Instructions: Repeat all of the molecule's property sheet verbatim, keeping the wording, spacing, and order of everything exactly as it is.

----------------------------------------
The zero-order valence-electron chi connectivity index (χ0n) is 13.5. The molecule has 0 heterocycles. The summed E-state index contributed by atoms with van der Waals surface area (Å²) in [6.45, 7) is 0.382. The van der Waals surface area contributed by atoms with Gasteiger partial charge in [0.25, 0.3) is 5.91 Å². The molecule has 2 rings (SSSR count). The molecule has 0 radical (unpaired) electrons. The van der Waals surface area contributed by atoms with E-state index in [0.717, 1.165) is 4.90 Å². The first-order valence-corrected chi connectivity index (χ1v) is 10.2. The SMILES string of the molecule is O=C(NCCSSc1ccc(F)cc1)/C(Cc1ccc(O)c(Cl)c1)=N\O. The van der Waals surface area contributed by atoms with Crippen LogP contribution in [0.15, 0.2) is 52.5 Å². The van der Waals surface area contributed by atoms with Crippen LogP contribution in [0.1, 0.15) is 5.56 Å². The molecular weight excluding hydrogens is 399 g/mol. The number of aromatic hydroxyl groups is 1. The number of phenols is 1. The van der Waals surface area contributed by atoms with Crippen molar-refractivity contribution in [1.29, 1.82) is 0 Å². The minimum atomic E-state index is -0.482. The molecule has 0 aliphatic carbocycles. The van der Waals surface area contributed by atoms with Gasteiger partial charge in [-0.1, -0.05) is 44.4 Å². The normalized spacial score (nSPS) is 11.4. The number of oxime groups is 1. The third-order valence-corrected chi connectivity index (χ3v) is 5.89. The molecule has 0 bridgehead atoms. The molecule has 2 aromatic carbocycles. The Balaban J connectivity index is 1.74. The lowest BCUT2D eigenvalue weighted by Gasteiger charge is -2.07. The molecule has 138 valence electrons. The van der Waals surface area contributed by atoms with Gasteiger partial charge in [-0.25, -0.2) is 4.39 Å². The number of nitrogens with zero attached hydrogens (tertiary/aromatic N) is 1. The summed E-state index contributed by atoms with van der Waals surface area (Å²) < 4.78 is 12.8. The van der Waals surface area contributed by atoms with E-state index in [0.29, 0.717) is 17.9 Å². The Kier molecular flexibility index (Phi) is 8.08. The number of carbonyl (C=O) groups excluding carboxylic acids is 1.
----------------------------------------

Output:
The zero-order valence-electron chi connectivity index (χ0n) is 13.5. The molecule has 0 heterocycles. The summed E-state index contributed by atoms with van der Waals surface area (Å²) in [6.45, 7) is 0.382. The van der Waals surface area contributed by atoms with Gasteiger partial charge in [0.25, 0.3) is 5.91 Å². The molecule has 2 rings (SSSR count). The molecule has 0 radical (unpaired) electrons. The van der Waals surface area contributed by atoms with E-state index in [0.717, 1.165) is 4.90 Å². The first-order valence-corrected chi connectivity index (χ1v) is 10.2. The SMILES string of the molecule is O=C(NCCSSc1ccc(F)cc1)/C(Cc1ccc(O)c(Cl)c1)=N\O. The van der Waals surface area contributed by atoms with Crippen LogP contribution in [0.15, 0.2) is 52.5 Å². The van der Waals surface area contributed by atoms with Crippen LogP contribution in [0.1, 0.15) is 5.56 Å². The molecular weight excluding hydrogens is 399 g/mol. The number of aromatic hydroxyl groups is 1. The number of phenols is 1. The van der Waals surface area contributed by atoms with Crippen molar-refractivity contribution in [1.29, 1.82) is 0 Å². The minimum atomic E-state index is -0.482. The molecule has 0 aliphatic carbocycles. The van der Waals surface area contributed by atoms with Gasteiger partial charge in [-0.1, -0.05) is 44.4 Å². The normalized spacial score (nSPS) is 11.4. The number of oxime groups is 1. The third-order valence-corrected chi connectivity index (χ3v) is 5.89. The molecule has 0 bridgehead atoms. The molecule has 2 aromatic carbocycles. The Balaban J connectivity index is 1.74. The lowest BCUT2D eigenvalue weighted by Gasteiger charge is -2.07. The molecule has 138 valence electrons. The van der Waals surface area contributed by atoms with Gasteiger partial charge in [-0.25, -0.2) is 4.39 Å². The number of nitrogens with zero attached hydrogens (tertiary/aromatic N) is 1. The summed E-state index contributed by atoms with van der Waals surface area (Å²) < 4.78 is 12.8. The van der Waals surface area contributed by atoms with E-state index in [0.29, 0.717) is 17.9 Å². The Kier molecular flexibility index (Phi) is 8.08. The number of carbonyl (C=O) groups excluding carboxylic acids is 1.